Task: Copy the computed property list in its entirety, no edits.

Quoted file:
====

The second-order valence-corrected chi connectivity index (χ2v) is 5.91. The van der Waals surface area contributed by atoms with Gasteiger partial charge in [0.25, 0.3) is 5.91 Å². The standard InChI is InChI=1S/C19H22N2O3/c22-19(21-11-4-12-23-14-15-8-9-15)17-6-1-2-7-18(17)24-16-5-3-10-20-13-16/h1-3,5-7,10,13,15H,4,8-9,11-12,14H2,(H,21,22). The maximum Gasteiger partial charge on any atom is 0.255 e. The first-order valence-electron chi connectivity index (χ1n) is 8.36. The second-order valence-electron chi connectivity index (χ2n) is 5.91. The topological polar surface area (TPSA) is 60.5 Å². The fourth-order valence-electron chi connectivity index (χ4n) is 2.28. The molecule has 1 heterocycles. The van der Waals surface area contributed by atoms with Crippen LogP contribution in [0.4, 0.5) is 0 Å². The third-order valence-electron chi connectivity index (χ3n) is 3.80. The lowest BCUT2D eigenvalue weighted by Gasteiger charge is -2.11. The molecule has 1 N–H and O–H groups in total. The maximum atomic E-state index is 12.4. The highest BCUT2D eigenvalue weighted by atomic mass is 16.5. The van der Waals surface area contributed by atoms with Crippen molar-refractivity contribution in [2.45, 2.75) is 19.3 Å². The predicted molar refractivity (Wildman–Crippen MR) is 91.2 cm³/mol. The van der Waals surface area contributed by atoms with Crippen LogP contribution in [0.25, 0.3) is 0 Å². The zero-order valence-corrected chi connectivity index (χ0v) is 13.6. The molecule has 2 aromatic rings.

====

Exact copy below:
The second-order valence-corrected chi connectivity index (χ2v) is 5.91. The van der Waals surface area contributed by atoms with Gasteiger partial charge in [0.25, 0.3) is 5.91 Å². The standard InChI is InChI=1S/C19H22N2O3/c22-19(21-11-4-12-23-14-15-8-9-15)17-6-1-2-7-18(17)24-16-5-3-10-20-13-16/h1-3,5-7,10,13,15H,4,8-9,11-12,14H2,(H,21,22). The maximum Gasteiger partial charge on any atom is 0.255 e. The first-order valence-electron chi connectivity index (χ1n) is 8.36. The second-order valence-electron chi connectivity index (χ2n) is 5.91. The topological polar surface area (TPSA) is 60.5 Å². The fourth-order valence-electron chi connectivity index (χ4n) is 2.28. The molecule has 1 heterocycles. The van der Waals surface area contributed by atoms with Crippen LogP contribution in [0.4, 0.5) is 0 Å². The third-order valence-electron chi connectivity index (χ3n) is 3.80. The lowest BCUT2D eigenvalue weighted by Gasteiger charge is -2.11. The molecule has 1 N–H and O–H groups in total. The maximum atomic E-state index is 12.4. The highest BCUT2D eigenvalue weighted by atomic mass is 16.5. The van der Waals surface area contributed by atoms with Crippen molar-refractivity contribution in [2.45, 2.75) is 19.3 Å². The predicted molar refractivity (Wildman–Crippen MR) is 91.2 cm³/mol. The van der Waals surface area contributed by atoms with Crippen LogP contribution in [0.25, 0.3) is 0 Å². The zero-order valence-corrected chi connectivity index (χ0v) is 13.6. The molecule has 2 aromatic rings.